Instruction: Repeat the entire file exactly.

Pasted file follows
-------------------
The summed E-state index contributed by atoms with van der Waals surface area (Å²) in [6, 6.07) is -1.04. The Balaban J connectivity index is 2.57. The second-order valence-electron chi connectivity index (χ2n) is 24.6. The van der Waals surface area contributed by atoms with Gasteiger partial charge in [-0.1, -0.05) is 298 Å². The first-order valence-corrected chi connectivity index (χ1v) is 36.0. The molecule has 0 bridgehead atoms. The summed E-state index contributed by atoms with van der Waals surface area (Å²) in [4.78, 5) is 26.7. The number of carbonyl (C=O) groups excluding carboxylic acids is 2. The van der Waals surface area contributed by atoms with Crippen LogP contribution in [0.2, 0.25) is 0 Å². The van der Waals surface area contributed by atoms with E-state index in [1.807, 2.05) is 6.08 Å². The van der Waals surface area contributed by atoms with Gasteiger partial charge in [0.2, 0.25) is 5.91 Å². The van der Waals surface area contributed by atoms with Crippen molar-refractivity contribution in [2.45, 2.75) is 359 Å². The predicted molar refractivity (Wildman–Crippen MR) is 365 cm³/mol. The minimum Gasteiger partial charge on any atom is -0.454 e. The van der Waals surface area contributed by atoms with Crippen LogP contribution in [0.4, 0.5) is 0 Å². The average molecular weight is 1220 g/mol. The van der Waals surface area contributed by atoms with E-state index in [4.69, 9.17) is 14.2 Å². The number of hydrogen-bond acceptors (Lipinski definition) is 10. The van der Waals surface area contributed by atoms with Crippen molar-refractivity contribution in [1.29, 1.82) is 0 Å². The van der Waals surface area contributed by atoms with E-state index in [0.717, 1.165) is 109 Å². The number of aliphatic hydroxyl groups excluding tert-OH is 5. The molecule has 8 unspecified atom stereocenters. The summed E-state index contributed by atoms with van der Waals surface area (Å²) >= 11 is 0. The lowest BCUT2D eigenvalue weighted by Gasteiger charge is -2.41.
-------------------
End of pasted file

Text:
The summed E-state index contributed by atoms with van der Waals surface area (Å²) in [6, 6.07) is -1.04. The Balaban J connectivity index is 2.57. The second-order valence-electron chi connectivity index (χ2n) is 24.6. The van der Waals surface area contributed by atoms with Gasteiger partial charge in [-0.1, -0.05) is 298 Å². The first-order valence-corrected chi connectivity index (χ1v) is 36.0. The molecule has 0 bridgehead atoms. The summed E-state index contributed by atoms with van der Waals surface area (Å²) in [4.78, 5) is 26.7. The number of carbonyl (C=O) groups excluding carboxylic acids is 2. The van der Waals surface area contributed by atoms with Crippen LogP contribution in [0.2, 0.25) is 0 Å². The van der Waals surface area contributed by atoms with E-state index in [1.807, 2.05) is 6.08 Å². The van der Waals surface area contributed by atoms with Gasteiger partial charge in [0.2, 0.25) is 5.91 Å². The van der Waals surface area contributed by atoms with Crippen molar-refractivity contribution in [2.45, 2.75) is 359 Å². The predicted molar refractivity (Wildman–Crippen MR) is 365 cm³/mol. The minimum Gasteiger partial charge on any atom is -0.454 e. The van der Waals surface area contributed by atoms with Crippen LogP contribution in [0.4, 0.5) is 0 Å². The average molecular weight is 1220 g/mol. The van der Waals surface area contributed by atoms with E-state index in [4.69, 9.17) is 14.2 Å². The number of hydrogen-bond acceptors (Lipinski definition) is 10. The van der Waals surface area contributed by atoms with Crippen molar-refractivity contribution in [1.29, 1.82) is 0 Å². The van der Waals surface area contributed by atoms with E-state index in [0.717, 1.165) is 109 Å². The number of aliphatic hydroxyl groups excluding tert-OH is 5. The molecule has 8 unspecified atom stereocenters. The summed E-state index contributed by atoms with van der Waals surface area (Å²) >= 11 is 0. The lowest BCUT2D eigenvalue weighted by Gasteiger charge is -2.41.